Most of the time, I use good and well interchangeably. However, on many occasions I would find well or good a misfit. Please suggest the proper usage.
Formally speaking, good is an adjective and well is an adverb. So in formal speech or writing, you would want to maintain this distinction.
Informally, English speakers can often use an adjective in place of an adverb. This is especially clear for words that take an -ly suffix to form an adverb. For example: "that guy walks strange".
Even informally, this does not go the other way. We can't use words that are clearly adverbs as adjectives: "he's a strangely guy."
This is the same for good and well:
- This thing works pretty good. (Informally fine)
- This thing works pretty well. (Informally and formally fine)
- He is a good speaker. (Informally and formally fine)
- *He is a well speaker. (Bad anytime)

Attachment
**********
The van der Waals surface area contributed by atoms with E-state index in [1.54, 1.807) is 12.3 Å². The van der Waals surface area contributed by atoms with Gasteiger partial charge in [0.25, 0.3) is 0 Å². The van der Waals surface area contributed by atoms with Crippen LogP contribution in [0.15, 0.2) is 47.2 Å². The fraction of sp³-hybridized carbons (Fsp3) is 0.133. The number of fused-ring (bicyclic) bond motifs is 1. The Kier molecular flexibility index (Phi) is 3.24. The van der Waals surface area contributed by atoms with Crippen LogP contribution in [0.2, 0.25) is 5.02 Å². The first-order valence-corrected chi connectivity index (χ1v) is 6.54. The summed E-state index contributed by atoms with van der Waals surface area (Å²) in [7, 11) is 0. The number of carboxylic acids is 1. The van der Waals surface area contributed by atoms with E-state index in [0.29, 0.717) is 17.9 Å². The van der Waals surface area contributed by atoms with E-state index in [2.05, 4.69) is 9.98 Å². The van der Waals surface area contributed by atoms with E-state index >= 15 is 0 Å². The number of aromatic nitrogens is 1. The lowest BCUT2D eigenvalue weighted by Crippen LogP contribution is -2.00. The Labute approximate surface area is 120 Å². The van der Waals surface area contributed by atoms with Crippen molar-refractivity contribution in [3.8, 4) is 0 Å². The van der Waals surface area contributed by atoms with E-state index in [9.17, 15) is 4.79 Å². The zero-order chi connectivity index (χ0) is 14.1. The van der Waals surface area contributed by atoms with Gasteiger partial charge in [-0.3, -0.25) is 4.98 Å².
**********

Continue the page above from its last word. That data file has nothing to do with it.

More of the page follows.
There is also a certain special situation, namely talking about health, where well and good have different nuances, but both can be used as adjectives.
- I am well. (=healthy)
- I am good. (can mean healthy, also "not evil", skilled, etc.)
Good is an adjective. It is used with nouns, e.g. "He is a good dog".
Well is the adverb form of good. It is used with verbs, e.g. "He plays the piano well".
Confusingly, well can also be an adjective, meaning in good health, e.g. "a well person" (someone who is not sick).
There are examples where exceptions to these may be used informally, e.g. "I'm doing good" (good with a verb).
"Good" usually refers to qualitative aspect. For example: "She is a good woman."
"Well" refers to physical well-being. "She is well today."
If someone says, "she is good today", it may also imply that "she was bad yesterday"! Again, if we analyze antonyms of both the words, we find: good - bad ; well - unwell. "Good woman" means "not a bad woman," while "well woman" means "not a sick woman."